Ralph Connor Memorial United Church

The Little White Church on Main Street, Canmore, Alberta

Sermon: September 1, 2019 – Hebrews 13: 1-7

Our scripture reading this morning comes to us from the final chapter of the Letter to the Hebrews. Hebrews is one of those books that I have chosen to preach from almost never in nearly 4 decades of preaching.  If asked, “tell me what you know about Hebrews” the answer would be, “the great cloud of witnesses” referenced in chapter 12 (starting v.1), a great scripture reminding us of our connectedness with those who have preceded us in faith.  If pushed further, I’d recall the whole progression leading up to that, (in chapter 11) where the faithfulness of long-ago figures from Abel to Abraham and many others is recounted; and if the questioner was waiting for me to retrieve one more thing from my memory bank, I would say something about the metaphor in Hebrews of Jesus as the new High Priest in the tradition of Melchizedek (7:13-17) – but probably couldn’t say anything more than that.  In other words, I know enough to get a couple of chips in a Trivial Pursuit game, but it’s not going to be the focus of my first book.

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So in preparing to preach on Hebrews today, I figured the least I could do was read the whole thing; and what a curious read it is.  Most of the letters of the New Testament have a salutation at the beginning, a summing up with well-wishes at the end, and some specific points about theology and practice in the middle.  Hebrews has only the middle and the end, which leads to much speculation: did it originally have a salutation, which got lopped off, or was it originally just the middle section, which looks more like a sermon than a letter, with someone tacking on the closing bit later on to make it look like a letter?  Alas, this is nothing more than conjecture, as nobody has ever found a version of Hebrews with a greeting at the beginning, or without a sign-off at the end, so what we have is what we have.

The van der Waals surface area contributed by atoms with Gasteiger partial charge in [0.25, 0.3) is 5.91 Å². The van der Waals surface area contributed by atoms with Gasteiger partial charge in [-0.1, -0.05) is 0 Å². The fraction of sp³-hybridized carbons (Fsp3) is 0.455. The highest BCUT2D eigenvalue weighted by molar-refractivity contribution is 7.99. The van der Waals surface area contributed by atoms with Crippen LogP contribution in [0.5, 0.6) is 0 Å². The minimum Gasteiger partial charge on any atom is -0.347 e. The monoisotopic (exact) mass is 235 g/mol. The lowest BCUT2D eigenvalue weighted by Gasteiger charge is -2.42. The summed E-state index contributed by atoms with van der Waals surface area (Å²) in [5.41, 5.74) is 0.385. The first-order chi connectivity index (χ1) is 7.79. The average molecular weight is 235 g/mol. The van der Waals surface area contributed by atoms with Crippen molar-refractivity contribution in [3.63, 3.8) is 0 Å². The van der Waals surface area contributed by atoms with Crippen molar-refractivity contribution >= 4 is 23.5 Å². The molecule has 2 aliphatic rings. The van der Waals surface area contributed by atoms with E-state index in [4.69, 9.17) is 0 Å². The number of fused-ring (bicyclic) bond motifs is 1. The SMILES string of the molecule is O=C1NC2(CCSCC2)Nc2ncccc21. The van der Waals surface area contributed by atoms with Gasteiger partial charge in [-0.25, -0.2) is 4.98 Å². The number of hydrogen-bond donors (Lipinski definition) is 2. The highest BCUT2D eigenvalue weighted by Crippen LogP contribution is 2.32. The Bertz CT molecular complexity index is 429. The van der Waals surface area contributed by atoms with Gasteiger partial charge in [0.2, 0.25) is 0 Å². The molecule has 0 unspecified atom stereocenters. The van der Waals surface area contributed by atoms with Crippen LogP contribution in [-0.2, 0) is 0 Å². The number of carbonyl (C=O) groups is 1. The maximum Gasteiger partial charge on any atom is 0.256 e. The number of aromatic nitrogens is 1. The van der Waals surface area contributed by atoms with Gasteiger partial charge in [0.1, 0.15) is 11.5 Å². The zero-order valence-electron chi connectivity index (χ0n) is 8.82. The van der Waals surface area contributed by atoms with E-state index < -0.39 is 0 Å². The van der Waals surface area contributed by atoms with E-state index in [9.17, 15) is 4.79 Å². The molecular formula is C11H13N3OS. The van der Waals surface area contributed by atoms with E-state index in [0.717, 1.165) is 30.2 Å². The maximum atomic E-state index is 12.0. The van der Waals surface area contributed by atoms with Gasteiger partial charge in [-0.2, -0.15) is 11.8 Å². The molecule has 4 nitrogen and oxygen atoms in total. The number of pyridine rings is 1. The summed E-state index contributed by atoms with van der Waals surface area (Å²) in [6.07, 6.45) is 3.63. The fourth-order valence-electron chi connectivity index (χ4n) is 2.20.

And what we have, is a writing that goes back and forth in the classical style, making a theological point, and then saying what the practical implication is for the community.  Most of the theological points, as I put it together, are about our connection with the heavenly realm of God Most High.  Hebrews has a very systematic picture of the way heaven works, or perhaps it is speaking to a community that has a very systematic picture of heaven, and encourages Christian communities to reach into that heavenly wisdom, and open ourselves to God’s holiest intentions for our lives.

Hebrews speaks of an age-old human desire to reach beyond what we see to what we do not see, to interact with the holy mystery of life. We live our lives and wonder, how does my life fit in with the big picture of life?  We try to live ethical lives and wonder, how does this fit in with the harmony intended by God?  We experience brokenness in relationship or in our bodies, and we wonder how we can reconnect with God’s intention for wholeness? We look at the circumstances around us and seek similar situations in history, wondering how the actions of our today reach forward and backward in the big human story?  We deal with the details of our lives and seek the bigger themes of life, and wonder where God fits in that story, or how the story of my life fits into God’s big story?  To quote Dr. H. Beecher Hicks: “The task for us…is not to see God in our stories but to imagine our story in God’s, learning somehow to see our humanity in divinity.”   As people of faith, gathering in religious community, we sense that in this walk of life there is more than meets the eye, and we want to learn more about what that is and to personally connect to it: to actually experience the love of God, coming to us, working through us, binding us as one.